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Australian Chiropractors Association Publishes Submission to Safer Care Victoria Independent Review into Chiropractic Spine Care For Children.

June 28, 2019

PRESS RELEASE

Following the publication in Australia earlier this year of a video showing a chiropractor treating a baby, the Health Minster for the state of Victoria called for the prohibition of chiropractic spinal manipulation for children under the age of 12 years. As a result, an independent panel has been appointed by Safer Care Victoria to examine the evidence and provide recommendations for the chiropractic care of children.

The role of the panel is to (a) examine and assess the available evidence, including information from consumers, providers, and other stakeholders, for the use of spinal manipulation by chiropractors on children less than 12 years of age and (b) provide recommendations regarding this practice to the Victorian Minister for Health.
Members of the public and key stakeholders, including the WFC’s member for Australia, the Australia Chiropractors Association (AusCA), were invited to submit observations. The AusCA’s submission can be read here.

The AusCA has drawn heavily in its response on the principles of evidence-based, people-centered, interprofessional and collaborative  (EPIC) care.

Points to note are as follows:

1.    The AusCA has taken a strongly evidence-based approach to its response, emphasising the safety and protection of the public, while setting out its position on the role of chiropractors in the Australian health care system.

2.    The document draws attention to the need for chiropractors to practice ethically, competently and professionally and in line with the code of conduct as drafted by the Chiropractic Board of Australia.

3.    The need for chiropractors to possess an approved qualification from an approved educational institution is emphasised.

4.    The AusCA has clearly defined spine care as the major or defining clinical purpose, with chiropractors being defined as community-based primary care health providers.

5.    The international, interdisciplinary evidence base for chiropractic is emphasised. The challenges of effective knowledge translation are described (noting that in general medicine, knowledge translation can sometimes take 15 years or more).

6.    Integration into the health care system is described, with chiropractic being described as a popular, highly utilised profession.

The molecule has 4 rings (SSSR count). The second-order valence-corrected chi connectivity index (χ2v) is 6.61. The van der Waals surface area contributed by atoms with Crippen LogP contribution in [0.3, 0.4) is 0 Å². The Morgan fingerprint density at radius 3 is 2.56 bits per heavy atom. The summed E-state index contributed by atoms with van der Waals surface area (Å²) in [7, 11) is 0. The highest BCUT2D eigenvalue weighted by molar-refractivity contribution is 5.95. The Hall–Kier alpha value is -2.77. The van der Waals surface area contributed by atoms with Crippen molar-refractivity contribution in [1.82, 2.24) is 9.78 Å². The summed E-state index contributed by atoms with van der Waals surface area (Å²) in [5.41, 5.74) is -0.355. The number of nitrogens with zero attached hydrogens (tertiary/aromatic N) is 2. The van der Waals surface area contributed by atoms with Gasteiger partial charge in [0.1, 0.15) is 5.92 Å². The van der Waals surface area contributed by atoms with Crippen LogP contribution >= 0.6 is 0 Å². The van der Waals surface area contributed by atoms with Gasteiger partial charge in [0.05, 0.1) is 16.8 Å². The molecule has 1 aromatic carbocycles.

7.    In respect of infants, children and adolescents, evidence-based prevention and treatment strategies for musculoskeletal conditions are emphasised.

8.     The report describes 30,000 treatments per week (8-10% of all treatment provided) being provided to the paediatric population in Australia.

9.     The report emphasises the safety of chiropractic treatment by reference to 2 systematic reviews and insurance data from Scandinavia.

10.    The duty binding on chiropractors to obtain informed consent to care is supported.

11.    The report sets out the levels of effectiveness for manual therapies for paediatric conditions, noting its variable quality (in line with other professions) but stating that it is mostly ‘moderate-positive’ or ‘inconclusive-favourable’.

12.    The document states that there is no evidence that would support restriction of parental or patient choice when seeking chiropractic care for children under 12 years as there is no evidence of harm. There is, however, expressed outcome of benefit.

13.    The submission calls for a considered response by the Victoria government, noting that similar restrictions on the provision of care to those proposed have never been implemented. Instead, guidelines that minimise harm and define good practice have helped to ensure that consumers make informed choices about the care they receive have been introduced.

14.    The AusCA calls for:

a.    A trial of monitoring care, including outcomes, for children under 12 years;
b.    Refinement of industry-led standards and clinical guidelines informed by best practice, including CPD/CE and consensus approaches to care including interprofessional understanding;
c.     A commitment to knowledge translation;
d.    A call for greater support of research in investigating the role of chiropractors in the treatment of children.


AusCAAustralian Chiropractors Association

The Australian Chiropractors Association is the peak body for the chiropractic profession in Australia. Representing over 3000 members, it provides a strong, unified voice for chiropractors in Australia. Its work involves advocacy, membership services, research, public engagement and governance. Its current president is Dr Anthony Coxon.

The Australian Chiropractors Association is the WFC member for Australia and is located in the WFC’s Pacific Region.

 

 

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